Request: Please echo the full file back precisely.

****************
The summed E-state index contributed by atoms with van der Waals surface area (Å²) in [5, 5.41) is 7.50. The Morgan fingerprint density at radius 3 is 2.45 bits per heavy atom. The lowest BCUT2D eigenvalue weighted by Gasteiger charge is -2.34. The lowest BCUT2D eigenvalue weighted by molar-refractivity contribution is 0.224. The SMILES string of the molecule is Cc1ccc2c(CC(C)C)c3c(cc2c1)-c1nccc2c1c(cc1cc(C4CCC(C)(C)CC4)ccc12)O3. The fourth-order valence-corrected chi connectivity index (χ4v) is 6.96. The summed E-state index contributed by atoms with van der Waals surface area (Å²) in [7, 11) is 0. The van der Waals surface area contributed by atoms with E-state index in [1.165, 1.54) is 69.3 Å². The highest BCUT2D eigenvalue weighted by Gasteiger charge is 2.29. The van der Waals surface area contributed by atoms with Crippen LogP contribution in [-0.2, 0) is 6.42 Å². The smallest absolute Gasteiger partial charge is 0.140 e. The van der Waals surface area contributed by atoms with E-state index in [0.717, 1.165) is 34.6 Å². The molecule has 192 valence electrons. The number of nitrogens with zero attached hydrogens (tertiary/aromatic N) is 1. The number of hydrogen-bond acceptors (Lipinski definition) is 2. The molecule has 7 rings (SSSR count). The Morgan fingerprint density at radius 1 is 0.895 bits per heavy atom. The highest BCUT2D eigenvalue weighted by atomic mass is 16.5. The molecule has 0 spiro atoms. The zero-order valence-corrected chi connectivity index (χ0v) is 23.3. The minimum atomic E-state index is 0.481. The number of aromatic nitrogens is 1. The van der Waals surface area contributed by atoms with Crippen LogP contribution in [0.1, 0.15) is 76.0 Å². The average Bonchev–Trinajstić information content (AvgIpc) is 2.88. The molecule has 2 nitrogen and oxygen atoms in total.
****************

The summed E-state index contributed by atoms with van der Waals surface area (Å²) in [5, 5.41) is 7.50. The Morgan fingerprint density at radius 3 is 2.45 bits per heavy atom. The lowest BCUT2D eigenvalue weighted by Gasteiger charge is -2.34. The lowest BCUT2D eigenvalue weighted by molar-refractivity contribution is 0.224. The SMILES string of the molecule is Cc1ccc2c(CC(C)C)c3c(cc2c1)-c1nccc2c1c(cc1cc(C4CCC(C)(C)CC4)ccc12)O3. The fourth-order valence-corrected chi connectivity index (χ4v) is 6.96. The summed E-state index contributed by atoms with van der Waals surface area (Å²) in [7, 11) is 0. The van der Waals surface area contributed by atoms with E-state index in [1.165, 1.54) is 69.3 Å². The highest BCUT2D eigenvalue weighted by Gasteiger charge is 2.29. The van der Waals surface area contributed by atoms with Crippen LogP contribution in [-0.2, 0) is 6.42 Å². The smallest absolute Gasteiger partial charge is 0.140 e. The van der Waals surface area contributed by atoms with E-state index in [0.717, 1.165) is 34.6 Å². The molecule has 192 valence electrons. The number of nitrogens with zero attached hydrogens (tertiary/aromatic N) is 1. The number of hydrogen-bond acceptors (Lipinski definition) is 2. The molecule has 7 rings (SSSR count). The Morgan fingerprint density at radius 1 is 0.895 bits per heavy atom. The highest BCUT2D eigenvalue weighted by atomic mass is 16.5. The molecule has 0 spiro atoms. The zero-order valence-corrected chi connectivity index (χ0v) is 23.3. The minimum atomic E-state index is 0.481. The number of aromatic nitrogens is 1. The van der Waals surface area contributed by atoms with Crippen LogP contribution in [0.1, 0.15) is 76.0 Å². The average Bonchev–Trinajstić information content (AvgIpc) is 2.88. The molecule has 2 nitrogen and oxygen atoms in total.